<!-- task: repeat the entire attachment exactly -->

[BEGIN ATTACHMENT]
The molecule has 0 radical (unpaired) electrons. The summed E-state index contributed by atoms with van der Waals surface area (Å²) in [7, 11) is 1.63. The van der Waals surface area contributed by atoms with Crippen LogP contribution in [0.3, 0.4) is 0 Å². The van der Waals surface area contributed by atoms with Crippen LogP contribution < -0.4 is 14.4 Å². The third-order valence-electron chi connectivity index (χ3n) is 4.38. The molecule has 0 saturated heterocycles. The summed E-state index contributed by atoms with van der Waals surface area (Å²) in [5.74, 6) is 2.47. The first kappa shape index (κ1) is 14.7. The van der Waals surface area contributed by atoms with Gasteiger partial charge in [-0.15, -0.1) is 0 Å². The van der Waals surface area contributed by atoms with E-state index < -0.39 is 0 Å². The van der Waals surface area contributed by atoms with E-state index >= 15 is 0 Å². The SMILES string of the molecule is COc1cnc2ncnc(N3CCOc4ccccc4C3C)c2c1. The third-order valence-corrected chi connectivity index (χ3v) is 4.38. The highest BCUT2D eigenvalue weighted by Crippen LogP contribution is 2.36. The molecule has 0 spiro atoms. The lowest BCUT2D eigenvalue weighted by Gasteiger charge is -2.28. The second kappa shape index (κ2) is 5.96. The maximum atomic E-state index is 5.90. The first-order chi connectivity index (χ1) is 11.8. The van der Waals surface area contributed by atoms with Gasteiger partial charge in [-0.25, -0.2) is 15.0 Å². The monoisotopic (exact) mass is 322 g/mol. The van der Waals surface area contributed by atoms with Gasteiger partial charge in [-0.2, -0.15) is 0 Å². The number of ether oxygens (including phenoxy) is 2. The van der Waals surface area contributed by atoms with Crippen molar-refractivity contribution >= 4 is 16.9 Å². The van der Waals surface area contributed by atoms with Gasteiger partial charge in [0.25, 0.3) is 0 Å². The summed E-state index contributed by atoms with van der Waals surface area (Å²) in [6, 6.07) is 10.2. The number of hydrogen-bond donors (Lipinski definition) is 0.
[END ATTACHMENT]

The molecule has 0 radical (unpaired) electrons. The summed E-state index contributed by atoms with van der Waals surface area (Å²) in [7, 11) is 1.63. The van der Waals surface area contributed by atoms with Crippen LogP contribution in [0.3, 0.4) is 0 Å². The van der Waals surface area contributed by atoms with Crippen LogP contribution < -0.4 is 14.4 Å². The third-order valence-electron chi connectivity index (χ3n) is 4.38. The molecule has 0 saturated heterocycles. The summed E-state index contributed by atoms with van der Waals surface area (Å²) in [5.74, 6) is 2.47. The first kappa shape index (κ1) is 14.7. The van der Waals surface area contributed by atoms with Gasteiger partial charge in [-0.15, -0.1) is 0 Å². The van der Waals surface area contributed by atoms with E-state index < -0.39 is 0 Å². The van der Waals surface area contributed by atoms with E-state index >= 15 is 0 Å². The SMILES string of the molecule is COc1cnc2ncnc(N3CCOc4ccccc4C3C)c2c1. The third-order valence-corrected chi connectivity index (χ3v) is 4.38. The highest BCUT2D eigenvalue weighted by Crippen LogP contribution is 2.36. The molecule has 0 spiro atoms. The lowest BCUT2D eigenvalue weighted by Gasteiger charge is -2.28. The second kappa shape index (κ2) is 5.96. The maximum atomic E-state index is 5.90. The first-order chi connectivity index (χ1) is 11.8. The van der Waals surface area contributed by atoms with Gasteiger partial charge in [-0.25, -0.2) is 15.0 Å². The monoisotopic (exact) mass is 322 g/mol. The van der Waals surface area contributed by atoms with Gasteiger partial charge in [-0.2, -0.15) is 0 Å². The number of ether oxygens (including phenoxy) is 2. The van der Waals surface area contributed by atoms with Crippen molar-refractivity contribution >= 4 is 16.9 Å². The van der Waals surface area contributed by atoms with Gasteiger partial charge in [0.25, 0.3) is 0 Å². The summed E-state index contributed by atoms with van der Waals surface area (Å²) in [6, 6.07) is 10.2. The number of hydrogen-bond donors (Lipinski definition) is 0.